In a second embodiment of the present invention, the connector assembly comprises a body member and a fiber-terminating ferrule disposed therein, as described above, and additionally a guide pin holder disposed within the body member and in a cooperating relationship with the ferrule. In particular, the guide pin holder comprises at least two open members each having at least one guide pin disposed substantially perpendicular to a forward surface of the open member. Each guide pin mates with a complimentary opening in the ferrule, preferably at a rearward facing surface of the ferrule, and may extend beyond a front surface of the ferrule for mating with a complementary device. Furthermore, in a preferred embodiment, each open member comprises complimentary mating surfaces for maintaining the guide pin holder around the plurality of optical fibers and for providing a surface for engaging the resilient member. The guide pin holder of the present invention allows rapid and easy assembly of connectors in accordance with the present invention.
In yet a third embodiment of the present invention, the connector assembly comprises a body member and a fiber-terminating ferrule disposed therein, as described above, and additionally a boot disposed at least partially within the body member. The boot comprises a first internal surface having a first radius and a second internal surface, formed in proximity to a front opening of the boot, having a second radius greater than the first radius. The first internal surface is configured to receive a jacket of a fiber optic cable, preferably with an interference fit, and the second internal surface is configured to define a volume that surrounds, and is partially defined by, a shielding member disposed within the jacket. Means are provided within the volume to maintain the shielding number in a fixed position relative to the boot and, therefore, the resulting connector assembly. In this manner, overall axial length of the connector assembly may be further reduced. These and other features of the present invention may be more readily explained with further reference to the drawings.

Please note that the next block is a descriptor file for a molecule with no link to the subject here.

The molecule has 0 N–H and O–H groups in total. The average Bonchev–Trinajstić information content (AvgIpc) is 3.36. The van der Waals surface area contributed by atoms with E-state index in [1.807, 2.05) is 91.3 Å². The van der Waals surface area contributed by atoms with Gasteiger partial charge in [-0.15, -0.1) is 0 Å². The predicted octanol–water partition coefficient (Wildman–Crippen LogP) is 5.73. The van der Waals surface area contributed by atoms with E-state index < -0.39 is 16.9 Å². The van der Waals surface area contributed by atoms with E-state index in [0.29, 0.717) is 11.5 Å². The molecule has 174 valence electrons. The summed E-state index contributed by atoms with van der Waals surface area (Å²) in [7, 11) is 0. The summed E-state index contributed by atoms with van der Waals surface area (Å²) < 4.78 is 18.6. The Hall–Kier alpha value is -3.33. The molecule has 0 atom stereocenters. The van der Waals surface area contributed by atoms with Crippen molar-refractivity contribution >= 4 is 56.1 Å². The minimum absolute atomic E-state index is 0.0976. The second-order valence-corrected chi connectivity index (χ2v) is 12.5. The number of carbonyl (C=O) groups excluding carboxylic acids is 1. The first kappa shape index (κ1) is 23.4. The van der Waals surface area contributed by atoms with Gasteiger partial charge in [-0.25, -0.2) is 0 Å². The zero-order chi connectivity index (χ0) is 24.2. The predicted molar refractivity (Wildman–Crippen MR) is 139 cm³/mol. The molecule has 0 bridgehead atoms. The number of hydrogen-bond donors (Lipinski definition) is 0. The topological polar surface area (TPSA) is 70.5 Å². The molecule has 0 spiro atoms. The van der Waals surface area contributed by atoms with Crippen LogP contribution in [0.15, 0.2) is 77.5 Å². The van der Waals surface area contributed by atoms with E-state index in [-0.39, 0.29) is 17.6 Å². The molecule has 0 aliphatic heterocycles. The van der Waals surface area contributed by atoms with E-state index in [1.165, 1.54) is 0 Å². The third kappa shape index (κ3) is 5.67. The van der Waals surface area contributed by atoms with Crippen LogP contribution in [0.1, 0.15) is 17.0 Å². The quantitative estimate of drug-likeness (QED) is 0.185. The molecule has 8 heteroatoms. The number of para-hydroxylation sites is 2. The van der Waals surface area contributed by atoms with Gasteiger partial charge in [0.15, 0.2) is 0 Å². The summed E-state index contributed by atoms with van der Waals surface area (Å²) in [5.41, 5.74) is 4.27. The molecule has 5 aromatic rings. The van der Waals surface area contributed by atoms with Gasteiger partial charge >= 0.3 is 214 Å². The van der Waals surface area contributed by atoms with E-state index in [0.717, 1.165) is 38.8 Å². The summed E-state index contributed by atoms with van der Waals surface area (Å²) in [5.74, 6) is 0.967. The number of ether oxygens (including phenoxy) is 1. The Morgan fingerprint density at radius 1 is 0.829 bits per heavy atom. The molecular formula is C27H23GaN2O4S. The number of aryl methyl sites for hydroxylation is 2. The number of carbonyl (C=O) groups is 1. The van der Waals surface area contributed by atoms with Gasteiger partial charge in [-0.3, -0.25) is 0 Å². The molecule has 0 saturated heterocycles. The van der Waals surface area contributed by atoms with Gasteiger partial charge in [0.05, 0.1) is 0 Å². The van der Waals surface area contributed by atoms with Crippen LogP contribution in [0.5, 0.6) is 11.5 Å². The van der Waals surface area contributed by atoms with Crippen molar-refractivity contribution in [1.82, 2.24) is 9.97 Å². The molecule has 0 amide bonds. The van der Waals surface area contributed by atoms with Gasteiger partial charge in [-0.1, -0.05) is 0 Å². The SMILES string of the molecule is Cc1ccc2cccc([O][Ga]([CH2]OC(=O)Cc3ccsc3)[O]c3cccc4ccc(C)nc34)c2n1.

The invention will be more readily understood in view of the following description when accompanied by the below figures and wherein like reference numerals represent like elements:
A first connector assembly 100 in accordance with a first embodiment of the present invention is described in greater detail with reference to
As known in the art, guide pins may be used to very precisely align mating ferrules to thereby ensure high quality optical connections between optical fibers. To this end, a guide pin holder is provided comprising at least two open members 108 each having at least one guide pin 110 disposed substantially perpendicular to a forward surface 109 of each open member 108 and substantially parallel to the longitudinal access 190. The open members 108 may be fabricated from plastic or other suitable material. Likewise, the guide pins are preferably made of stainless steel. Additionally, in a preferred embodiment, openings 107 are provided in the ferrule 104 extending from the front surface 105 to a back surface of the ferrule 104, and configured to receive the guide pins 110 thereby positioning the open members 108 in a fixed position around the plurality of fiber optic fibers 106. Each open member 108 additionally comprises a rearwards-facing biasing surface 112 that is configured to receive one end of a low profile resilient member 114. Advantageously, the guide pin holder in accordance with the present invention may be mated to the ferrule 104 subsequent to polishing of the front face 105, thereby simplifying the assembly process.